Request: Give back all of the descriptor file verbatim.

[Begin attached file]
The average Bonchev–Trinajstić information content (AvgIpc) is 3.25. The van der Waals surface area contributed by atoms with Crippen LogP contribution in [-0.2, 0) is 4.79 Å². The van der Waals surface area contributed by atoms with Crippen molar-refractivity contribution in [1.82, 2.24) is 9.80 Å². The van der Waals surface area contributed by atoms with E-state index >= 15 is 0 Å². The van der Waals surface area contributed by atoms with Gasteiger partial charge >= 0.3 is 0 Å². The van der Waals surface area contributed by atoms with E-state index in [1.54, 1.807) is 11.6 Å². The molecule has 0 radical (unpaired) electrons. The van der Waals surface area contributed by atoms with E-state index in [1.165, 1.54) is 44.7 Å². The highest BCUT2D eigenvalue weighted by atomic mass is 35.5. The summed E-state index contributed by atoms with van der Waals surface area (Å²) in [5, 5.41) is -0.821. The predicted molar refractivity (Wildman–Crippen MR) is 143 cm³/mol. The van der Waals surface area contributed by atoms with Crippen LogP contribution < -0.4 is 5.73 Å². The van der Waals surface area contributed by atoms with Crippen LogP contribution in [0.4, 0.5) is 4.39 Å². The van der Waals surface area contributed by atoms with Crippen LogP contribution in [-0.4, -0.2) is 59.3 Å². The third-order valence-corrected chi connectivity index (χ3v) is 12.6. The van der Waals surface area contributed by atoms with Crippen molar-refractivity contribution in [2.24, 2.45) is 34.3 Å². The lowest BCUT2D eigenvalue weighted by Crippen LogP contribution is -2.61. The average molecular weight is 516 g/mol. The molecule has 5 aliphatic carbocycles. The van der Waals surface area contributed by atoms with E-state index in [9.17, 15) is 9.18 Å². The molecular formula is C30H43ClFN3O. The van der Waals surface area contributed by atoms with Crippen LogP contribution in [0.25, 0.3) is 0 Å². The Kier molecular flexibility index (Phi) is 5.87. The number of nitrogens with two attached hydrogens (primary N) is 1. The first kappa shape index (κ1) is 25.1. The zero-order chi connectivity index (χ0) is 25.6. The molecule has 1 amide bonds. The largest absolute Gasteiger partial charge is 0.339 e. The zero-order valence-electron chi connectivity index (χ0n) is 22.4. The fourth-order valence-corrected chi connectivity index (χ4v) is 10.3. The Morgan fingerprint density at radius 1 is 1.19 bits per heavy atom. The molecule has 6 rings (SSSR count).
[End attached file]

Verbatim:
The average Bonchev–Trinajstić information content (AvgIpc) is 3.25. The van der Waals surface area contributed by atoms with Crippen LogP contribution in [-0.2, 0) is 4.79 Å². The van der Waals surface area contributed by atoms with Crippen molar-refractivity contribution in [1.82, 2.24) is 9.80 Å². The van der Waals surface area contributed by atoms with E-state index >= 15 is 0 Å². The van der Waals surface area contributed by atoms with Gasteiger partial charge >= 0.3 is 0 Å². The van der Waals surface area contributed by atoms with E-state index in [1.54, 1.807) is 11.6 Å². The molecule has 0 radical (unpaired) electrons. The van der Waals surface area contributed by atoms with E-state index in [1.165, 1.54) is 44.7 Å². The highest BCUT2D eigenvalue weighted by atomic mass is 35.5. The summed E-state index contributed by atoms with van der Waals surface area (Å²) in [5, 5.41) is -0.821. The predicted molar refractivity (Wildman–Crippen MR) is 143 cm³/mol. The van der Waals surface area contributed by atoms with Crippen LogP contribution < -0.4 is 5.73 Å². The van der Waals surface area contributed by atoms with Crippen LogP contribution in [0.4, 0.5) is 4.39 Å². The van der Waals surface area contributed by atoms with Crippen LogP contribution in [-0.4, -0.2) is 59.3 Å². The third-order valence-corrected chi connectivity index (χ3v) is 12.6. The van der Waals surface area contributed by atoms with Crippen molar-refractivity contribution in [2.24, 2.45) is 34.3 Å². The lowest BCUT2D eigenvalue weighted by Crippen LogP contribution is -2.61. The average molecular weight is 516 g/mol. The molecule has 5 aliphatic carbocycles. The van der Waals surface area contributed by atoms with E-state index in [9.17, 15) is 9.18 Å². The molecular formula is C30H43ClFN3O. The van der Waals surface area contributed by atoms with Crippen LogP contribution in [0.25, 0.3) is 0 Å². The Kier molecular flexibility index (Phi) is 5.87. The number of nitrogens with two attached hydrogens (primary N) is 1. The first kappa shape index (κ1) is 25.1. The zero-order chi connectivity index (χ0) is 25.6. The molecule has 1 amide bonds. The largest absolute Gasteiger partial charge is 0.339 e. The zero-order valence-electron chi connectivity index (χ0n) is 22.4. The fourth-order valence-corrected chi connectivity index (χ4v) is 10.3. The Morgan fingerprint density at radius 1 is 1.19 bits per heavy atom. The molecule has 6 rings (SSSR count).